Yes! I have given birth twice in a hospital with a midwife. Both times I was encouraged to write a birth plan, and both times I did not. Why? Did I not care what happened? No, I did my research ahead of time and found a hospital and provider who had stats and recommendations that fell into place with my ideals about birthing. I knew what their policies were and also knew what I would not want in certain situations. When my midwife asked me why I didn't write a birth plan I told her that we had already discussed all my major concerns and wishes for birth, and she had informed me about her policies and birthing procedures. I wouldn't still be seeing her if I didn't agree with her or trust her decisions. There was a chance that my midwife wouldn't be there when I gave birth (she was part of a practice) but I knew I would be willing to tell any dr or nurse no if I didn't agree, and I had a husband who would back me up. In fact, with my second child I told the nurse when I arrived what I was looking for in my nurse...she chose to switch out with another nurse! I didn't even suggest that, I just told her what I needed in terms of support and she decided that she wasn't the right person for the job. I went on to have a very successful, fun, hospital water birth!

April 5, 2010 | Unregistered CommenterDanielle

With my first, I had an excellent hospital birth, with an excellent OB. Honest to God. I found out later that my OB had apprenticed with midwives to learn more about the midwifery model of care, which probably had a lot to do with it. But even before she was present, I was in a room with the lights kept low; I came in with ctx every 3 minutes and told the nursing staff I would ask for an epidural when I was ready, and they never mentioned it again; my room had a private labor tub, a birth ball and rocking chair, loads of posters explaining positional changes. My nurse said, utterly forthrightly, that while they don't do water birth at this hospital, "we can't force you to get out of the tub if you don't want to, so. . . keep that in mind."

I could go on and on about how great it was. Every single stereotype of a hospital birth was absent. How come? Well, the fact that I live in a large city in the PNW where there is a lot of competition for maternity care, including several FSBC's in the county, probably has a lot to do with it. The women in this area have voted with their dollars and their feet, and the hospitals have learned that if they want to capture the maternity market, they have to do what WE want. I know from friends' stories that once you get outside the Major Rich Metro Area I live in, the hospital experience gets dramatically less accommodating.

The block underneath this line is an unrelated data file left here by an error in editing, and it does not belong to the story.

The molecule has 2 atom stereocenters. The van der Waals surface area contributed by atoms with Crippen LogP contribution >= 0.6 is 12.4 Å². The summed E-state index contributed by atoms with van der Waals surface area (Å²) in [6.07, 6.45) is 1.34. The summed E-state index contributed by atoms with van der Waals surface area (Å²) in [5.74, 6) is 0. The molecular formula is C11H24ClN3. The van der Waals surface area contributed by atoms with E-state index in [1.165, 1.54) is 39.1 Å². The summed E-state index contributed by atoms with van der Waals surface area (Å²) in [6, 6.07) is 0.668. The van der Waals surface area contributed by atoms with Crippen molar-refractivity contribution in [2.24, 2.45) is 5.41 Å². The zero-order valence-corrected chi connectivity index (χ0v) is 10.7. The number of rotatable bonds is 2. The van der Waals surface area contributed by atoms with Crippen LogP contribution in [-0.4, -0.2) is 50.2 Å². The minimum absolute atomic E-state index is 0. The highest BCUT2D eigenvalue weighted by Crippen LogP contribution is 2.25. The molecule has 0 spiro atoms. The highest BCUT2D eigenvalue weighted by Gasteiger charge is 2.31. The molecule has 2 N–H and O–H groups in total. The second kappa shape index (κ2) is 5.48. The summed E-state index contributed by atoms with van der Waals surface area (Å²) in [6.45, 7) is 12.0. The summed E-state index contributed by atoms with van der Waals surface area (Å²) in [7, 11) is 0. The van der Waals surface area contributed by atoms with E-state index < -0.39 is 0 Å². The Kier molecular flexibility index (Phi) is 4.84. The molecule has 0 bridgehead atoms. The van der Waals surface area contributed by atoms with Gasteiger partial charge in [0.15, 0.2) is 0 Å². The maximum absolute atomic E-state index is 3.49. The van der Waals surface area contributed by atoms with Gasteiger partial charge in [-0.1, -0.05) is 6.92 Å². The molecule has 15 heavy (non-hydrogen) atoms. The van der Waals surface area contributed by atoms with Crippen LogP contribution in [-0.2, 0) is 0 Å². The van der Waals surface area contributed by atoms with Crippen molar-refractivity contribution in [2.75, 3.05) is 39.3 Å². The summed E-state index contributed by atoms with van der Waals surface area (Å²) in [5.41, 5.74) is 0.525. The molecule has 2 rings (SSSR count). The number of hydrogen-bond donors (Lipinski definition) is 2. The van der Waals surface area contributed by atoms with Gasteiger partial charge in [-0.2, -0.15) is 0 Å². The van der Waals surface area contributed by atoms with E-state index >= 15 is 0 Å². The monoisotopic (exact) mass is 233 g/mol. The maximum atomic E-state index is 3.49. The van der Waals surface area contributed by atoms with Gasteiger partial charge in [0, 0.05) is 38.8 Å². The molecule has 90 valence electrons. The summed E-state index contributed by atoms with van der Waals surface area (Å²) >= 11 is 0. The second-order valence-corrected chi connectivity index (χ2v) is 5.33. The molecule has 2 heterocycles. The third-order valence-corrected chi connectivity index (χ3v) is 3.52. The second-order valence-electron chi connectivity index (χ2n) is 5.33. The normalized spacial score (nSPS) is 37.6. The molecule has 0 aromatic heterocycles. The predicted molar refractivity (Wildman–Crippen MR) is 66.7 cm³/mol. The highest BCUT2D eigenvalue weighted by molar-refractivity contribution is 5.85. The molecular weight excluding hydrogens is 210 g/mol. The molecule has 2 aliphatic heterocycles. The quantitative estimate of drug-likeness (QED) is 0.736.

So I guess my point is, ladies, please keep fighting the good fight. The decisions of women ten years ago to begin exploring childbirth outside a hospital led directly to my great in-hospital experience. By voting with your feet and your wallets, you have forced the system to change. You are making the difference, not just for those who choose a hospital birth, but for those women for whom a hospital really is the only safe place to labor and deliver. Thank you, and please don't stop. I'm doing my part by choosing a birth center birth for my current pregnancy. :-)

April 6, 2010 | Unregistered CommenterKathryn T.

I love this post. As a CBE, I always encourage couples giving birth in hospital to have a short, concise and clear birth plan and to be open to changes.